‘Quarry’ is the story of an amoral, emotionally distant man who became acquainted with killing in Vietnam and carried on the habit when he returned home and found his wife had taken a lover. After he kicks away the jacks holding up the car his wife’s lover is working under, he discovers two things: that he lost no sleep over it and that he got away with it. So he lets himself be recruited by The Broker as an assassin for hire.
We first meet Quarry five years later, killing a man in the airport of a small town on the Mississippi. He does this with dispassionate efficiency and then returns on foot to his airport hotel and takes a swim. A woman approaches him and we learn that she’s been sleeping off an early session of sex with Quarry and now wants to fit in a second session before her husband returns. Quarry obliges, as much to consolidate his alibi as for the sex itself.
Quarry makes Reacher look like a sensitive guy with a White Knight complex. Quarry is just as deadly as Reacher but he doesn’t believe in rescuing anyone but himself. He’s a man who knows that he’s hollow inside. He kills because it pays well and he’s good at it. He swims because when he swims he doesn’t have to think. He has sex with women who he sees primarily as what he describes as accessories for his own self-abuse.
Then things go wrong for Quarry. He loses faith in The Broker. He has doubts about his partner that he’s been working with for five years. His latest killing goes bad and he goes looking for… well he’s not entirely sure. Answers? Revenge? Money? A way out of his present life?
Watching Quarry unravel his life and deal with the people he feels have let him down is like watching a shark tear through prey.
The plot is linear but compelling, with bits clicking into place for Quarry as if he were reassembling a gun in the dark. The writing is muscular, direct and cliché-free and yet delivers a strong sense of place and time. What I admired most about the book was the way Collins uses Quarry’s direct to camera thoughts to draw a clearer and more complex picture of him for the reader than Quarry is capable of seeing for himself.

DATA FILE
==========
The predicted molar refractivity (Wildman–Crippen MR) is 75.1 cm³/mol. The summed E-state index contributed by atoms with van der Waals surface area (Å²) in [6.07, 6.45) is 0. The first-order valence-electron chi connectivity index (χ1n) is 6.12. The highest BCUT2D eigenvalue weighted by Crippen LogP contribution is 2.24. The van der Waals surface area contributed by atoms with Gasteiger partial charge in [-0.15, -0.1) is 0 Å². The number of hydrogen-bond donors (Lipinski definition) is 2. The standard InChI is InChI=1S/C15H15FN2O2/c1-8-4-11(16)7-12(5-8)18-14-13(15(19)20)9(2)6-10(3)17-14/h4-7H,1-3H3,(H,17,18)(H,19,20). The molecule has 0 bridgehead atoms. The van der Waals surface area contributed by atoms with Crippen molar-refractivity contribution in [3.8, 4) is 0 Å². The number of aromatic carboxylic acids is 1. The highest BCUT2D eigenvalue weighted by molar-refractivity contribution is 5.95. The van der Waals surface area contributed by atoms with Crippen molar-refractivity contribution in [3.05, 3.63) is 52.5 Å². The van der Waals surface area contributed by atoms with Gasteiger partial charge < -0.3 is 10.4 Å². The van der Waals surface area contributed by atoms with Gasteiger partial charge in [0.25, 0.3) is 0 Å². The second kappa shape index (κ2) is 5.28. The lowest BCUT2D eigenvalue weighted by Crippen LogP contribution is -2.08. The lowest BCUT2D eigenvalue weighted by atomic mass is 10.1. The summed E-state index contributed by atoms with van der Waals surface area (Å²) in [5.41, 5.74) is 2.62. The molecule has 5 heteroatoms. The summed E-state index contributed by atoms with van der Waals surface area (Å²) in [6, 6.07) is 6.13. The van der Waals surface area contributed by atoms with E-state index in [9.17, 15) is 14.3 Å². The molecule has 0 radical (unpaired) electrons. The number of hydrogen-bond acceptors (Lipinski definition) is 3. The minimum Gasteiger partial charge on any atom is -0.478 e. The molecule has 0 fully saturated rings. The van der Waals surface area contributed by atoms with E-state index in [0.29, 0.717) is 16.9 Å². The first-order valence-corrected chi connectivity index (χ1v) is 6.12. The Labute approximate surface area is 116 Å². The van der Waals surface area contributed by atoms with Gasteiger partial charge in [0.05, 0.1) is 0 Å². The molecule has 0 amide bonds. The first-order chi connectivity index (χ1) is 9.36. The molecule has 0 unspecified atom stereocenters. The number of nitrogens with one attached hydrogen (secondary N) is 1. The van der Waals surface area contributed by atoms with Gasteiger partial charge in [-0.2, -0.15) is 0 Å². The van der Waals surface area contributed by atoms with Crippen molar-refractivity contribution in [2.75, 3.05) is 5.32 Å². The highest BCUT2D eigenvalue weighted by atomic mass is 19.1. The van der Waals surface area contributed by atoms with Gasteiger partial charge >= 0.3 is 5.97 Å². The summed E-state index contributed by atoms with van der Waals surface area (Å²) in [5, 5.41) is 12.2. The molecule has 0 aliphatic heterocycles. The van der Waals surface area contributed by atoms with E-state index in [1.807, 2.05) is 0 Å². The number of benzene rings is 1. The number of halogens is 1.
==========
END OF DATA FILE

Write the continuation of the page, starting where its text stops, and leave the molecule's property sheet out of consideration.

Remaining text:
Quarry’s relationship with the ex-bunny-girl owner of a bar and club shows him at his most human. This is a woman who says that, for her, a long-term relationship is one that lasts a week and who is attracted to Quarry because she felt that when he looked at her he saw a woman and not a piece of meat. Quarry seems to feel protective towards her. He even fantasises about making a life with her. At the same time, he uses her to get what he wants and is willing to walk away from her if it becomes necessary.
For me, what makes ‘Quarry’ much more than an entertaining piece of pulp fiction is its honesty about how people behave. How they deceive themselves. What they are willing to do to hold on to what they have. How they let their subconscious make their decisions and spend time later rationalising them.
I think that I can only take Quarry in small doses – being in his company is like constantly having an itch – but I’m also sure I’ll be back for more.
I picked up ‘Quarry’ after watching the TV series from Cinemax. I can see that the series draws upon multiple books about Quarry and that it has gone onto a path of its own. much as the Trueblood series diverged from the Sookie Stackhouse books. I’ve never understood the point of that. Why buy the rights to something and then make it into something else?
Even so, the TV series was fun – dark, violent and depressing – but fun. Here’s the trailer;